Dominic Mahony, Olympic Team Leader – Modern Pentathlon
The original ‘Road to Rio’ was a 1947 comedy film starring Bing Crosby and Bob Hope as two vaudeville actors ‘Scat’ and ‘Hot Lips’ escaping their bad fortune by stowing away on board a ship bound for Rio. One of the famous lines from the film was “Whaddaya Know? We never quite made it. Exciting, though... wasn't it?!” which is quite a good summary of how it felt to compete in the Olympic city just this month!
The Rio organisers have made great strides since I last visited in November 2014 with the Olympic Park and Athletes village looking largely finished and most of the venues undergoing final ‘snagging’ and testing. Based in the Deodoro Olympic zone, one of three in the city, Modern Pentathlon shares its venue with Rugby Seven’s (on the programme for the first time), Hockey, Basketball, Canoe Slalom and Mountain biking. In effect it is a twenty five square kilometre military base and it will take some effort to make it appear and feel anything different.
Despite efforts to get the venues complete, it was clear that the environment will be a challenging one in which to operate. During our five days of competition we had one athlete withdraw due to heat stress and a coach go down with a stomach bug. With mosquitoes clearly present at the venue we spent much of each afternoon outdoors applying industrial strength insect repellent. Of most concern to me in 2014 was the ‘river’ Maracas running through the middle of the venue which was in fact an open sewer… and it still is. I hope the organisers sort this out for public health, let alone public relations reasons.
As to the test competition, the Modern Pentathlon organisers provided first rate horses and a fair, challenging show-jumping course for our athletes. The pool, fencing venue and Combined Run/ Shoot arena were in close proximity and up to standard. Events got exciting on women’s finals day when a predicted tropical storm swept through the run/ shoot competition shortly after it had started. Nothing in the rules allows for the race to be stopped due to rain, and yet electronic laser pistols and targets on an uncovered range are clearly not designed to function when immersed in water. Up to 40% of competitors were effected including three from four British athletes, and the brave Brazilian star Yanne Marques was left to explain what had happened to her, to the Brazilian media. A re-think is required in time for the Games, no doubt.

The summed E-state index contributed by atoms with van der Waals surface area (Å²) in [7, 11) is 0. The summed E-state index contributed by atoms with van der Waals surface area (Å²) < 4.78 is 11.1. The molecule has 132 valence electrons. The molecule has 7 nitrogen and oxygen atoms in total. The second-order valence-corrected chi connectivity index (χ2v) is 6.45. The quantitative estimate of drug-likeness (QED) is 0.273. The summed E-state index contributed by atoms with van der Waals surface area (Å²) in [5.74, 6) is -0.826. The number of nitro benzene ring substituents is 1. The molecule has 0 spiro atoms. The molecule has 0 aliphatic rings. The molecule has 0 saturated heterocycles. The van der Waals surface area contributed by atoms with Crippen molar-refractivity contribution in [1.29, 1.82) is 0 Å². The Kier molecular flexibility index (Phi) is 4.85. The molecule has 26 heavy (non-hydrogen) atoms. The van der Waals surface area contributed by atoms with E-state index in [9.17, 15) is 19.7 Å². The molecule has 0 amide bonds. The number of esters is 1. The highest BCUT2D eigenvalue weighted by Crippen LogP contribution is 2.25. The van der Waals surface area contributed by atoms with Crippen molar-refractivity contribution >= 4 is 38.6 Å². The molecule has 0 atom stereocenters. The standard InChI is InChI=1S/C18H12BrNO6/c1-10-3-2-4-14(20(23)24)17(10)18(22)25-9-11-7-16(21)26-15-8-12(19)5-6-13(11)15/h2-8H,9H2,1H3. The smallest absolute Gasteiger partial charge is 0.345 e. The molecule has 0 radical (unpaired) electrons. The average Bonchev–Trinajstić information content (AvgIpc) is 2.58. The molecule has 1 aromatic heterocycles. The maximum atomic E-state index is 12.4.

The men’s competition went off to schedule and without a hitch, and overall the old military dictum that ‘time spent in reconnaissance is never wasted’ rings true. As Olympic selection approaches what did we learn?
That operating in Rio will be challenging and we need to expect the unexpected.
Team GB’s long range planning and ‘performance first’ mindset will give us an advantage over less prepared teams.
Our athletes are not yet where we need them to be in performance terms, and we’ve still got time to respond.
Our pentathletes head to Rome, Budapest, Sarasota and finally Moscow before we select our team in the first week of June. We anticipate seven will reach the standard from which we will have to select two men and two women; my least favourite job. The hopes and expectations of four years’ work rest on performing over the next ten weeks. Citius, Altius, Fortius.